Clinton's liberal rhetoric masks a moderate vision for high court

February 14, 1993|By Lyle Denniston | Lyle Denniston,Washington Bureau

WASHINGTON -- President Clinton is going to surprise a lot of people who thought his election was going to lead to a heady revival of liberalism at the Supreme Court.

Those who know Mr. Clinton well and have watched him closely for years suggest he is not likely to foster bold new experiments with the Constitution or try to bring about daring modifications in the current court's outlook.

Starting his term with a court that is conservative most of the time but moderate now and then, the president is expected to try to move it toward being more predictably moderate on issues such as race relations, civil rights, women's rights and government-religion conflicts.

In one area of the court's work in recent years -- crime and criminals -- the Clinton administration is not believed to be committed to real change in the majority's strongly conservative stance on the rights of suspects and prison inmates, and on use of the death penalty.

The one constitutional field in which the president has vowed to pursue a liberal agenda -- abortion rights -- seems to be falling rapidly out of prominence on the court's docket. The repeated effort by the Reagan and Bush administrations to scuttle Roe vs. Wade failed, and lately the court has been making a studied effort to leave that issue alone.

During the presidential campaign, Mr. Clinton may have given liberal advocacy groups more reason to expect profound change there than he will actually deliver.

By mentioning only one name as a possible appointee to the court -- New York Gov. Mario M. Cuomo -- Mr. Clinton conveyed a signal of liberal activism. The candidate spoke about how one vote could make a difference on an often-divided court.

If, in fact, the liberal Mr. Cuomo was given the chance to cast that vote, the promise of genuine change might begin to become reality rather soon. But Mr. Cuomo no longer seems likely to be named to the court unless Mr. Clinton gets a chance to make several nominations. At most, he may get one or two in the next four years.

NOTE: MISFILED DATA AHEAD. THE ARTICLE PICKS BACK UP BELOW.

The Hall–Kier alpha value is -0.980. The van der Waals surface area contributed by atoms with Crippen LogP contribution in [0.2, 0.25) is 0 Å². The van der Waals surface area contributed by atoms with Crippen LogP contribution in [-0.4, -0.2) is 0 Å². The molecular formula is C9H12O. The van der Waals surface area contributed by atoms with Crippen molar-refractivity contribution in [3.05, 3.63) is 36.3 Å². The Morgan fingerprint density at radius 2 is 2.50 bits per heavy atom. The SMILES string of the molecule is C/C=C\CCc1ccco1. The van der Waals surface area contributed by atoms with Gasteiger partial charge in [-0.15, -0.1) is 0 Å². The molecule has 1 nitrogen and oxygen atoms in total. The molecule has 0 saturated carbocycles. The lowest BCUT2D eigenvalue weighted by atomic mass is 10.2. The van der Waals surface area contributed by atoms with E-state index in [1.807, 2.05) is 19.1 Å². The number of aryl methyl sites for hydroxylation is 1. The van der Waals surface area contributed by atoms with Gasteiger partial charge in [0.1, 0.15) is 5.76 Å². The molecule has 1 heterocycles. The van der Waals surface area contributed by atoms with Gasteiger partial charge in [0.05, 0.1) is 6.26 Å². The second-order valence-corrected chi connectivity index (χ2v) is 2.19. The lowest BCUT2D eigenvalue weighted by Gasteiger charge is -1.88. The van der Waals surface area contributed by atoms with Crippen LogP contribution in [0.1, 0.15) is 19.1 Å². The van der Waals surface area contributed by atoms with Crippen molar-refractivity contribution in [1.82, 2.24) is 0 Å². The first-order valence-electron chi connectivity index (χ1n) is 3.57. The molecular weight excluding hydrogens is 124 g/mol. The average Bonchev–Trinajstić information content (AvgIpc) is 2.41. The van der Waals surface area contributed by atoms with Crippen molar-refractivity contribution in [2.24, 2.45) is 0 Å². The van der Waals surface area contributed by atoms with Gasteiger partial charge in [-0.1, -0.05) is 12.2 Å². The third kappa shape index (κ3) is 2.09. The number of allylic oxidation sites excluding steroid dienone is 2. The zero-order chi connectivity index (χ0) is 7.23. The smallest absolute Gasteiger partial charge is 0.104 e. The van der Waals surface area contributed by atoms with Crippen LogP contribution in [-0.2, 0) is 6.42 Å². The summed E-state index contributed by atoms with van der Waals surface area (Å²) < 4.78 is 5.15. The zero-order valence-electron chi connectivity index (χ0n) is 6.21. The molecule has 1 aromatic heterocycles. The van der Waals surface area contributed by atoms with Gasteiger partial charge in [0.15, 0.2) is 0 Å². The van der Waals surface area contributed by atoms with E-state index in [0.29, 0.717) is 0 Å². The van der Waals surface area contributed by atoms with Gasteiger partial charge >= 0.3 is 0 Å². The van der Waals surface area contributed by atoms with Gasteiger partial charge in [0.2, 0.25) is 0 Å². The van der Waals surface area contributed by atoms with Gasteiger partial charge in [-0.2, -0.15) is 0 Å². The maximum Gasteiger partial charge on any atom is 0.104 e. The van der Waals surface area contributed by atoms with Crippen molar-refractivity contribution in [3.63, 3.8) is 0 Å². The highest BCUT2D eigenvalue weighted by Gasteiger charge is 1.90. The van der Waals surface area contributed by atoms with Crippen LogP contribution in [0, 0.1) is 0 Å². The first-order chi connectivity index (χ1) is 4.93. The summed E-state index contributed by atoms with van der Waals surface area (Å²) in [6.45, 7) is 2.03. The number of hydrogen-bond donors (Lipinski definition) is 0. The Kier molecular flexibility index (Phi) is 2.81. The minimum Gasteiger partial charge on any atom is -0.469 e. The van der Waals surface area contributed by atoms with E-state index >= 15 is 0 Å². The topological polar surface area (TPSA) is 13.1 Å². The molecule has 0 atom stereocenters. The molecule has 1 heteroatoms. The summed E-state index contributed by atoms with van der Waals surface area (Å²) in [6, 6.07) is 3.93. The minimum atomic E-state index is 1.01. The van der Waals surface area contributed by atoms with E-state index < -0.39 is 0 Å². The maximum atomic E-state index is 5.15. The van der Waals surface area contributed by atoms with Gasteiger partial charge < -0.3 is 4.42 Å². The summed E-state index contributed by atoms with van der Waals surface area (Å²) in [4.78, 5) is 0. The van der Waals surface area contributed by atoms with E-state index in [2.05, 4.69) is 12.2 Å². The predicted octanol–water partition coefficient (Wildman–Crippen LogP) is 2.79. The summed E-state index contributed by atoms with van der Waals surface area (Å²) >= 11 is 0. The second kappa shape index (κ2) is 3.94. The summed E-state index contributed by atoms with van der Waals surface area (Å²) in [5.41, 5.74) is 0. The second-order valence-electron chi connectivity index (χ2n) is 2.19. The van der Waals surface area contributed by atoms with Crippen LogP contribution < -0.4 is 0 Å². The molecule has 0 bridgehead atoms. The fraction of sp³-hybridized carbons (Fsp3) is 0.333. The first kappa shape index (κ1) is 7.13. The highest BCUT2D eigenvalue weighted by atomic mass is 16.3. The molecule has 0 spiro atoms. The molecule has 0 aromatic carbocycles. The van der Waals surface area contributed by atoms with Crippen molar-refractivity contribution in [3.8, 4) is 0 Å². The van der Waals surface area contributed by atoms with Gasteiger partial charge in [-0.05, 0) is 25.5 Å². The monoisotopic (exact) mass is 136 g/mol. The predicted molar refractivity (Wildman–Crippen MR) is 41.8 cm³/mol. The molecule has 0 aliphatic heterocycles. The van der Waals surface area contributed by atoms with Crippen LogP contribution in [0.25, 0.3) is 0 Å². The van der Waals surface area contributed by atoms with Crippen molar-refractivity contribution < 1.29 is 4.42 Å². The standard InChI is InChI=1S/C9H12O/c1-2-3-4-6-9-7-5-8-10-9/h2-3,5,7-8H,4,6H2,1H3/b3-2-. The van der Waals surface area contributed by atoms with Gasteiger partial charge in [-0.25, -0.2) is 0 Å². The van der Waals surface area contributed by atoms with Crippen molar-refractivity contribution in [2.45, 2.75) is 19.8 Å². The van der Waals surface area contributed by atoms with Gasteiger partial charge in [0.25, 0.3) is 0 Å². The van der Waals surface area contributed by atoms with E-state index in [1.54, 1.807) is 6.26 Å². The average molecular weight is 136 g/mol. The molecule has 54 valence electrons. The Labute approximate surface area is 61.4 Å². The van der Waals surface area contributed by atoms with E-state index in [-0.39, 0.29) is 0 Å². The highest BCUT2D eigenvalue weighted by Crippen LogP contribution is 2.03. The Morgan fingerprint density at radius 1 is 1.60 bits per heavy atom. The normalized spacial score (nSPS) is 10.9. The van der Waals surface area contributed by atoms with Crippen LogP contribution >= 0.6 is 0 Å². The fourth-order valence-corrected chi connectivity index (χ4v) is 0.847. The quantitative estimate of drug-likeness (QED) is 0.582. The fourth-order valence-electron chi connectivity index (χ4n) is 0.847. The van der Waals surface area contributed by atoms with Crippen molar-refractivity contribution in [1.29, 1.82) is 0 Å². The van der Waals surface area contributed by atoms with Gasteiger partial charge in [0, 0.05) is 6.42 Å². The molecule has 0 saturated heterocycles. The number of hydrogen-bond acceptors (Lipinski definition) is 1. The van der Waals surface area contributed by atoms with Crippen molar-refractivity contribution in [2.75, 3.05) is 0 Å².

Those who had begun drawing up lists of the genuinely liberal judges, lawyers and scholars likely to be on the new president's preferred list for the court are adjusting to the reality that few, if any of those, actually would make it.

Mr. Clinton, the first president since Woodrow Wilson to lay some claim to being a constitutional scholar, is something of a left-of-center moderate in his own quite well-developed legal philosophy. By definition, a legal moderate usually is not very adventuresome.

Leonard P. Strickman, the dean of the University of Arkansas law school at Fayetteville, where Mr. Clinton taught for three years in the mid-1970s after graduating from Yale law school, said, "I think he's probably closest to the middle of the court -- but the middle as defined by the likes of Justices [Harry A.] Blackmun and [John Paul] Stevens."

Those justices may be the most liberal on the court now, as Dean Strickman noted, but they are "not of the far left" and neither, he suggests, is the new president. They also are not activists, and that would seem to suit Mr. Clinton, too.

Mr. Clinton could turn out to be the first Democratic president in more than a quarter-century with some vacancies on the court to fill. The last justice named by a Democrat, Thurgood Marshall, chosen in 1967, retired in 1991 and died last month. The only remaining justice put on the court by a Democrat is Justice Byron R. White, 75, who was appointed nearly 31 years ago.

Mr. White lately has not acted like a justice thinking of retirement, his close associates say, although there was speculation just a few weeks ago that he was going to do just that. The oldest justice, Harry A. Blackmun, 84, reportedly told the president recently that he plans to stay at least one more term after the current one -- and perhaps longer.

With the court's moderate bloc of Justices Anthony M. Kennedy, Sandra Day O'Connor and David H. Souter emerging in a central, if not always controlling, role on the court, the president is expected to move mainly to provide allies for that bloc.

Kathleen M. Sullivan, a Harvard law professor who has been helping with the Clinton transition, suggests that his "first appointments are likely to be moderate, more in the ilk of O'Connor, Kennedy and Souter, and less like Marshall and Brennan."

Some close observers of the court believe, in fact, that the Kennedy-O'Connor-Souter trio might be inclined to move back toward a more conservative stance if Mr. Clinton named justices with strong liberal views. By naming more moderates, it is suggested, the president could create a strong centrist bloc as a more effective check on the energetic conservatism of Justices Antonin Scalia and Clarence Thomas, and Chief Justice William H. Rehnquist.

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